Synopsis: He’s taken them hostage. They’re driving him nuts.
MTV’s Dennis Leary stars in one of the year’s most outrageous and highly acclaimed comedy hits. Leary plays an unfortunate cat burglar who becomes trapped in a fate worse than jail when he takes a bickering couple (Kevin Spacey – American Beauty and Judy Davis- Judy Garland) and their annoying relatives hostage. Before long, they’re driving him nuts, and the line between who is whose hostage begins to blur. His only hope for survival is to act as their referee and resolve their differences- or it’s going to mean instant insanity for everyone! Spend a hysterically funny evening with The Ref- you’re sure to experience an irreverent and fun filled time!
The Ref 7.25
eyelights: Denis Leary. Kevin Spacey. Judy Davis. its basic plot. its dark humour.
eyesores: its relative dryness. its lack of laughs.
“Great. I hijacked my fucking parents.”
God… Christmas. And !@#$-ing Christmas family reunions.
If you’re like me, nothing spells the death of the Christmas spirit quite like the thought of a family reunion – the gathering of a bunch of people with little -if nothing- in common who come together for the holidays under the misguided notion that blood ties bind irrevocably.
It’s the dreariness of repeating the same stories every year because they can’t be bothered to remember any of them, but have nothing better in their social toolbox than to ask. Are you employed? Do you have a partner? Do you have any hobbies? What was your name, again?
In a perfect world, you’d be allowed to mess with all of them individually, telling one person that you’ve installed a meth lab in your son’s crib, another that you’ve been in jail for smuggling corporate data in your rectum, another that you’ll be joining ISIS in the New Year, …etc.
And then gleefully watching the sweat bead on their foreheads, their orbs grow out of their sockets, the palour in their faces – before counting down til they all “discreetly” tell each other the latest gossip and find out that none of it matches with what they’d each just heard from you.
At least next year the line of questioning might be different. Or they might simply “courteously” ask for a follow-up on last year’s operation: “So, are you still giving Japanese rope bondage workshops at the local retirement home?”, they might ask, (poorly) faking interest as always.
Of course, that’s the best-case scenario.
The reality for some of us is that family gatherings will consist of depressing “conversations” devoid of any meaning and that go nowhere. And, for the least fortunate amongst us, it will mean razor-sharp tongues and growing tensions as past resentments simmer below the surface.
Good luck seeing that devolve into an outright confrontation, though: everyone’s on their “best behaviour”, sustaining the strain of hostilities ’til it fills the room. It’s the fetid scent of the corpse of Christmases past that’s been lain next to the punch bowl but is “politely” ignored.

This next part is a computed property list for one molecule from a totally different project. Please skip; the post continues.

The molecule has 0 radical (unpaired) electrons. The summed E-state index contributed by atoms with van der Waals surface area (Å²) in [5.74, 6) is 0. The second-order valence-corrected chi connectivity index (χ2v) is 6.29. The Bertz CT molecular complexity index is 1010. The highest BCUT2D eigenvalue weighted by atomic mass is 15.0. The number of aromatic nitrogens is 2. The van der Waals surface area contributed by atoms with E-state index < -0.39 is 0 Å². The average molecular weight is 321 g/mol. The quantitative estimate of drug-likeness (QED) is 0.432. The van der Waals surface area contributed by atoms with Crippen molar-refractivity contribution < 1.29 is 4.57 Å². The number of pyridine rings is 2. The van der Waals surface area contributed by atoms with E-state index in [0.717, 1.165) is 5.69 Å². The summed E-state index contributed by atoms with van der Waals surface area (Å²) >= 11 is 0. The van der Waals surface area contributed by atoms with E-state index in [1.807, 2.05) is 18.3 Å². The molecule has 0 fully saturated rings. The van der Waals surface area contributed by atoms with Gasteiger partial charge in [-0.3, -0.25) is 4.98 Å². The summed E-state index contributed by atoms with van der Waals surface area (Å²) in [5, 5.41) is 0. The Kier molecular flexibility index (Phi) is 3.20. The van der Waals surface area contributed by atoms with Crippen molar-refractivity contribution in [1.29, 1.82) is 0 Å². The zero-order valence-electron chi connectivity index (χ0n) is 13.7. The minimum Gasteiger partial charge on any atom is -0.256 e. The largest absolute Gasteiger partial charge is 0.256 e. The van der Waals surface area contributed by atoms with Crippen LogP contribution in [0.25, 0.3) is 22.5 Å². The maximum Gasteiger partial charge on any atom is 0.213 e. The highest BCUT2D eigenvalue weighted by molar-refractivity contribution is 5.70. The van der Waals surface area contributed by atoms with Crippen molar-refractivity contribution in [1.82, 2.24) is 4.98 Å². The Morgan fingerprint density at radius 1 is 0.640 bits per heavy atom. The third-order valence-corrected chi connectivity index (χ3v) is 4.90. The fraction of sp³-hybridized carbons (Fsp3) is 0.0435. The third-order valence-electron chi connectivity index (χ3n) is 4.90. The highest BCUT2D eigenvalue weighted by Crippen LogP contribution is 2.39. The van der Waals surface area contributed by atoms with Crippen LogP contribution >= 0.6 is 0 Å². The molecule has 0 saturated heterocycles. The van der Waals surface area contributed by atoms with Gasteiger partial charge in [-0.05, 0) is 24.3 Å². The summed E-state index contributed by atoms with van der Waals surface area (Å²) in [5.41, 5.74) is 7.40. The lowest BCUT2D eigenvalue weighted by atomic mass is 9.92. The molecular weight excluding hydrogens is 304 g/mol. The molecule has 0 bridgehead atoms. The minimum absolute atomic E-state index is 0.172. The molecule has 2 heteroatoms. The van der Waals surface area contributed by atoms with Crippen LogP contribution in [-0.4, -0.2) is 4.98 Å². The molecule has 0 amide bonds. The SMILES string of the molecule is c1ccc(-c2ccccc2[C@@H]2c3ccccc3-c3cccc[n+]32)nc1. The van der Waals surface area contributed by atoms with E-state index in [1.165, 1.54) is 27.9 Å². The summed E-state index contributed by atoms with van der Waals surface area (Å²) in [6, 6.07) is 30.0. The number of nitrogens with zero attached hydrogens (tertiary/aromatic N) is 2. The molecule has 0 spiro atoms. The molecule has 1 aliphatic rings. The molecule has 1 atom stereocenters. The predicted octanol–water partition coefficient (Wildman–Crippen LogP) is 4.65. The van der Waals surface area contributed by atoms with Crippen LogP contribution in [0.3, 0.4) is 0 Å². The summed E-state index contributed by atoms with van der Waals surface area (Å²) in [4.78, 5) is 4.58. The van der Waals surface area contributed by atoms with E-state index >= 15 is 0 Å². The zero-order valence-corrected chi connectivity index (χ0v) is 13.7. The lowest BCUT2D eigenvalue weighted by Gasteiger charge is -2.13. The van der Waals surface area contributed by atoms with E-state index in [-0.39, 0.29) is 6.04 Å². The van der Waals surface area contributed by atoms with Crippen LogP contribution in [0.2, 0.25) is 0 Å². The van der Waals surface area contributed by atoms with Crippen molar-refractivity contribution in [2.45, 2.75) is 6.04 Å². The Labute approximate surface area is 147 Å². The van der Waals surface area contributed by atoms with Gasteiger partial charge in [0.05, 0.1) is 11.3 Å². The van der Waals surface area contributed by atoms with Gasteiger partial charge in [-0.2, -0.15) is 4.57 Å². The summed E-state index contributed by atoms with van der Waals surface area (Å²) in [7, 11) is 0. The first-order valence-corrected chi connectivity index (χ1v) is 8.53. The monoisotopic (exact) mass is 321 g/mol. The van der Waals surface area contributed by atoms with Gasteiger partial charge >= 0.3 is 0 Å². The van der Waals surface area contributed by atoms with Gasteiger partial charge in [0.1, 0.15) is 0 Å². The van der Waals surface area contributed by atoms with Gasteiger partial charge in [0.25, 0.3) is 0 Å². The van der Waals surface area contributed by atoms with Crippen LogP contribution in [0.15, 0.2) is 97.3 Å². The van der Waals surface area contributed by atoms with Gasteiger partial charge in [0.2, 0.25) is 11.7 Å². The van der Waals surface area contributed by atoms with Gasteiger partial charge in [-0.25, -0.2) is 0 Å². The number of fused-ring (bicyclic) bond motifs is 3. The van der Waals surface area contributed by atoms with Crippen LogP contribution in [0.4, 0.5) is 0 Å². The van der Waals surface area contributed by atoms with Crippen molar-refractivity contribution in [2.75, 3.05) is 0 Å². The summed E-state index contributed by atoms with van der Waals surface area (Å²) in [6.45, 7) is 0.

‘The Ref’ is a movie that I really want to love. How could you not like a movie set on Christmas Eve that finds Gus, a burglar with the law on his tail, kidnapping a couple who are so horrible to each other that they leave him (and even their own therapist!) utterly discombobulated?
Add to this the fact that he’s stuck in their expensive suburban home, and that, biding his time until his ride arrives, Gus finds himself refereeing the couple’s vitriolic arguments, and you’ve got a premise with a potential for the kind of dark humour that made ‘The War of the Roses‘ so delicious!
And that’s before Gus meets the rest of the couple’s deliriously dysfunctional family!
And pretending to be the couple’s therapist.
But the picture somehow never soars to such heights (or lows, depending on one’s perspective!). Though it delivers on its basic premise, connecting all the dots contextually perfectly, the laughs aren’t abundant enough to make of it an ideal counterpoint to the holiday season.
In its defense, the humour is wry and mostly dialogue-based, which is a huge step up over low-brow or crude humour – the currency of most holiday-themed comedies today. But it just doesn’t bristle with enough zingers to get the ball rolling, to build us up to a series of outbursts.
This is by no fault of the cast: Denis Leary acquits himself admirably in his first lead role, as Gus, sneering like only he can. He’s superb in a hard-edged, impatient, intolerant and sarcastic mode, though he’s also able to affect a softer, more idealistic side when engaging the family.
And almost no duo comes to mind that could outbitter and outbicker Kevin Spacey and Judy Davis as Lloyd and Caroline, the couple that Gus kidnaps. Think of Spacey in ‘Swimming With Sharks’ and ‘American Beauty’ or Davis in any of her Woody Allen film performances.
But, somehow, the laughs don’t come.
And yet, the only time that the script truly doesn’t work is when Gus harangues his partner, Murray, over his incompetence. At that point it’s hard to imagine why Gus would work with someone so beneath him or why Murray would subject himself to this type of abuse.
The rest, however, comes together nicely. It even injects some class tensions, with Gus taking Caroline and Lloyd’s entire family to task for their feelings of entitlement and for whining about trivialities; he cuts through their BS and forces them to face their darker selves.
All in the name of “therapy”, naturally.
Ultimately, ‘The Ref’ serves up a lot of terrific ideas, and it’s too bad that it doesn’t amount to a more satisfying picture. It’s truly a case of the whole mysteriously not being the sum of its parts. But, if one is capable of savouring the parts individually, then it’s well-worth seeing.
It might even grow on you over time – especially if your family is remotely like Lloyd and Caroline’s.
It’s Christmas for cynics.
Date of viewing: November 13, 2016